Previously I wrote an article about a father who shot his daughter’s laptop as a punishment to her. He filmed himself destroying her computer, and then he posted it on Facebook as a way to humiliate her. In another recent example a parent has once again used technology, in my opinion, profoundly inappropriately.
A three-year-old girl made a poop in the shower, as children this age sometimes do, and the father had to clean it up. That’s what parents are supposed to do! No parent ever waxed poetic about cleaning up his or her kid’s poop but we all do it and frankly, it is no big deal. Apparently this particular Dad did think it was a big deal and wanted to make that point clear to his little girl. This father took a picture of his daughter wearing a sign that read, “I pooped in the shower and Daddy had to clean it up. I hereby sign this as permission to use in my yearbook senior year.” He then posted this photo on a website for all to see.
The comments in response to this post varied from those who thought it was “cute” to others who were completely disturbed by the picture. Some even called it abusive. The incident even made it to television news where experts weighed in on the behavior.
The reality is that we have no way of knowing what kind of parent the father who posted this picture truly is. The only thing we know for certain is that he made a bad parenting choice. What is so disturbing is the frequency with which so many parents use the very public forum of the internet to post either information or photos about their children that could in someway come back to haunt those kids at a later time.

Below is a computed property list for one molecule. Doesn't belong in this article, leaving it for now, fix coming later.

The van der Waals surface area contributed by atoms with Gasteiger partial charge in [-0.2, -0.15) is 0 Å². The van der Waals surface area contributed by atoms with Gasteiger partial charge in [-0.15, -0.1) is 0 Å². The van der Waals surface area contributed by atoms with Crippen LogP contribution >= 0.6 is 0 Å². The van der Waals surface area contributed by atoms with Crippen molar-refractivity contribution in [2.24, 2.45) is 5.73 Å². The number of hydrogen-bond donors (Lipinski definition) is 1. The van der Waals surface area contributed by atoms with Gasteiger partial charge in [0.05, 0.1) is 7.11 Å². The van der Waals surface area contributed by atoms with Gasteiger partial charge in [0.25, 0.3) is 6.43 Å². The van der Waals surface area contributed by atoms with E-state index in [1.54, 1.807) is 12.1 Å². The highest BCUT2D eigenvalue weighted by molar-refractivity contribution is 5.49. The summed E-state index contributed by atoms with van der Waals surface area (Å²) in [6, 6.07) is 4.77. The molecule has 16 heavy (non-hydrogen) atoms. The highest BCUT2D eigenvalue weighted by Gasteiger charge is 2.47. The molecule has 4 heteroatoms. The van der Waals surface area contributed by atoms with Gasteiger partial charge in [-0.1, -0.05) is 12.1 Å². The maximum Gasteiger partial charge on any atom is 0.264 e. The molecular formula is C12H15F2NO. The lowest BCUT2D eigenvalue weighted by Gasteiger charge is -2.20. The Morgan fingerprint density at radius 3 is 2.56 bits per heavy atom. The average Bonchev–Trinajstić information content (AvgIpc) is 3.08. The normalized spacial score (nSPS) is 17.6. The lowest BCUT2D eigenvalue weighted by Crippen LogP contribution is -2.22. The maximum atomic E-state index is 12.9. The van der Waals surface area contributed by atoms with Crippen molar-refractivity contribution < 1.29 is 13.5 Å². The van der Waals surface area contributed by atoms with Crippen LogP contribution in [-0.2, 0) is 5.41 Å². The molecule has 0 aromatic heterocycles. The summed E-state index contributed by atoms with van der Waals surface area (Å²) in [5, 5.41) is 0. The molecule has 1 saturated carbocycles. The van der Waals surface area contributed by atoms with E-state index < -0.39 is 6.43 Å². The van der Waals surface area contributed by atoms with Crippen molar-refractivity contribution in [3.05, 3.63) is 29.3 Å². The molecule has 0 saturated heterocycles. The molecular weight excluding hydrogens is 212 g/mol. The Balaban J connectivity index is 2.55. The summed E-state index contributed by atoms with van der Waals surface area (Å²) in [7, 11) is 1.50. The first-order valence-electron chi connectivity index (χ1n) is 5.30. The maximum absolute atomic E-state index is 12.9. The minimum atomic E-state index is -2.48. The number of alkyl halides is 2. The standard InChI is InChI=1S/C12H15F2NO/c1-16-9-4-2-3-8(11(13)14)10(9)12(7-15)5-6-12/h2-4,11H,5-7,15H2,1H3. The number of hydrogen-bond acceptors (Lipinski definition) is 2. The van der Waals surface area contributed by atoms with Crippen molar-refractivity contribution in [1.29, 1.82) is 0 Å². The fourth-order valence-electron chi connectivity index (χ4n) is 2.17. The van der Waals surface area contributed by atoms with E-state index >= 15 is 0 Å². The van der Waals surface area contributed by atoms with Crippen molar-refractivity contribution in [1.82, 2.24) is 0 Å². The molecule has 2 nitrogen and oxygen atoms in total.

One of the important messages parents should be imparting to their children, as they embark on this new frontier of social networking, is that things that are posted on-line will stay in the ether forever. We hear stories about college students who are denied jobs because of Facebook posts showing them in compromising positions. Kids seen drinking and even using drugs on these public sites are creating very unwanted virtual photo albums.
These are careless mistakes of youth that will haunt this generation in particular. Later generations will likely be savvier about posting things that will follow them through life. Posting sweet pictures of one’s kids is not the problem. The problem lies in the fact that some parents feel as though their child’s embarrassing moments are acceptable material for public viewing. Parents should be wiser and more sensitive when it comes to their on-line behavior and treat their children’s privacy with a greater level of respect.
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